Features can be modified by game triggers - specifically, their visibility can be changed. For instance, the town of Karsk is burned to the ground early in the game. This is accomplished by starting the game with two different versions of the town’s graphic feature, one visible, and one invisibile.
After Karsk is burned in the story, its associated map pearl is disabled, the first feature is hidden, and the second one is shown. We’ll get into how to do that when we cover map triggers.
You’ll notice that there is an “@a” appended to both of the above id’s. If you just want to place a feature down somewhere, you just give it the same id as the graphic you want to show (without the “feature_” prefix), so in this case, you could just have written id=”karsk”.
However, if you need to target that feature with a game trigger later on, you’ll want to give it a suffix starting with “@.” This is because you might have multiple features of the same basic graphic id, and you need to differentiate between which one you want to target. The “@” symbol is used as a separator between the id and suffix in this case.
I think you can use just about anything as the suffix, but I would stick to single-character lowercase latin letters just to be safe.
By default, features will be drawn above tileset terrain but below “map pearls” (the shiny red, blue, purple, and yellow spheres that specify locations) as well as the small white dots that connect them. If you want to draw a feature above these things, set the “over” attribute to “true.”
This draws the stairs and gate for the monastery above the connecting map dots.
NOTE: For boolean values in data files to work correctly, make sure you ALWAYS do it like this: <tag boolean=”true”/>
Ie, all lowercase, one word, spelled out as “true.” Never use “TRUE”, “True”, “trUe”, or “1”. None of those will work. Also, for any boolean attribute in an XML tag, if you don’t specify any value, it will be the same as setting it to false.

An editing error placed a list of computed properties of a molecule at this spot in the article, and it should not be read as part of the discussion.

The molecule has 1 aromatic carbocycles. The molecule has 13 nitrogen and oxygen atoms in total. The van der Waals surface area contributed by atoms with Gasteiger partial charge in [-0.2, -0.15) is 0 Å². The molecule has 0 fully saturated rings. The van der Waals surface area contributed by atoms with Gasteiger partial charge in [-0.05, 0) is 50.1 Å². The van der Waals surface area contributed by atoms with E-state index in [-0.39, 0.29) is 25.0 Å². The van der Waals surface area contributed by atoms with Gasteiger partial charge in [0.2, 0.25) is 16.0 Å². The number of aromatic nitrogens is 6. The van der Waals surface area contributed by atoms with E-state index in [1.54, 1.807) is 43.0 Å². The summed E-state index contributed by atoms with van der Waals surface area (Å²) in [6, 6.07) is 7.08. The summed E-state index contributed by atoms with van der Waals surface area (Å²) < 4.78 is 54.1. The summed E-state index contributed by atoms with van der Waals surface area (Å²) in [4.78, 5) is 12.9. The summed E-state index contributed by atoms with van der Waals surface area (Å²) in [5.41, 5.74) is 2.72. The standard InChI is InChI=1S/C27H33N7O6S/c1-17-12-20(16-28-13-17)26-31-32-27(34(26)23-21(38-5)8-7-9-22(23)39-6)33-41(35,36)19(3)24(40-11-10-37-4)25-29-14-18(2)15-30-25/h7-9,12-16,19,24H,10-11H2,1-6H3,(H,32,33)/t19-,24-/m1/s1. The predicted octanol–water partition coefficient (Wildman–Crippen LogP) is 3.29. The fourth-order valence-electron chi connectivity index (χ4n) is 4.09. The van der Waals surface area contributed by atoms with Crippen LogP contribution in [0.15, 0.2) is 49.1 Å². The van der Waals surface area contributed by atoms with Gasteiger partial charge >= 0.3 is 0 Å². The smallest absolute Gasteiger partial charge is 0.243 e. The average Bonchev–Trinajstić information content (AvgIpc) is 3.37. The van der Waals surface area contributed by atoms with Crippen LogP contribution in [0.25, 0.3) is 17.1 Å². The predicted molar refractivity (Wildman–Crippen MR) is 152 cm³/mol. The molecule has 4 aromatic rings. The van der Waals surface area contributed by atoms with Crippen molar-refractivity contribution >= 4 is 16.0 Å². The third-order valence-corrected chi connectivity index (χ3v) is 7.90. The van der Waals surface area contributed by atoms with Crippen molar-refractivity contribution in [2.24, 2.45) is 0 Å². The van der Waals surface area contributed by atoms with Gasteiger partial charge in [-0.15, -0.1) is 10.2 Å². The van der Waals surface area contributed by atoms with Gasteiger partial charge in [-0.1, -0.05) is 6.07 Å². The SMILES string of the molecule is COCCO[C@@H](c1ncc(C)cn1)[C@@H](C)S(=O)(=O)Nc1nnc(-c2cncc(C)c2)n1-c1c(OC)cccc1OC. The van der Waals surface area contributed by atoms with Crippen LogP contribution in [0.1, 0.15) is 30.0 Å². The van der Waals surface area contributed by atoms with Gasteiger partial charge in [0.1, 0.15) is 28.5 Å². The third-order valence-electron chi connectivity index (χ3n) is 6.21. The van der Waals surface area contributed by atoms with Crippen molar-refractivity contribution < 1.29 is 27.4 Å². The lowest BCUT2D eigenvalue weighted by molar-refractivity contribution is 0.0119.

So this: <feature shown=”true” id=”mountain_gate@A” _x=”533” _y=”318”/>
Is exactly the same as this: <feature shown=”true” id=”mountain_gate@A” _x=”533” _y=”318” over=”false”/>
Finally, sometimes you want to draw a feature that is sometimes visible and sometimes not depending on where the user is on the map. This is a great way to make ceilings for caves and large buildings - we use this for the desert fortress, for instance. Here’s how you do it:
Setting “touch_hide” to “true” means that when the map marker (Azra’s overworld sprite) is at a certain location, the feature will be shown, and when it’s somewhere else, the feature will be hidden. You enter data for “show_range” the same way you specify a range of pages to be printed on a printer, using numbers separated by commas and dashes.
The above example will show the feature when Azra is on any pearls between 15 and 28, as well as 48, 49, 50, and 54. These happen to be all of the pearls inside of the desert fortress, so the user sees the ceiling disappear when they go “inside” and re-appear when they leave.
The high-numbered pearls added to the end are the sidequests and special locations that were added in the New Game+ expansion, after #’s 29-47 had already been defined for other purposes outside of the fortress. We’ll touch more on this when we get to game_progress.xml and triggers.
........ Map Pearls
“Map pearls” represent locations on the overworld that you can visit. All of the pearls are listed in the <pearl_data> tag.
Here’s an example: <pearl id="0" level="The Half-Way World" level_id="1_1_where_am_i" description="Lost and alone, $MCG finds herself caught between life and death." _x="70" _y="90" _type="battle" />
Let’s spell out the relevant attributes:
id=”0” ← numerical id, reference level=”The Half-Way World” ← title displayed to the player level_id=”1_1_where_am_i” ← string id, alternate reference description=”Lost and alone...” ← description displayed to the player _x=”70” ← x coordinate on map _y=”90” ← y coordinate on map _type=”battle” ← whether this is a battle, town, etc.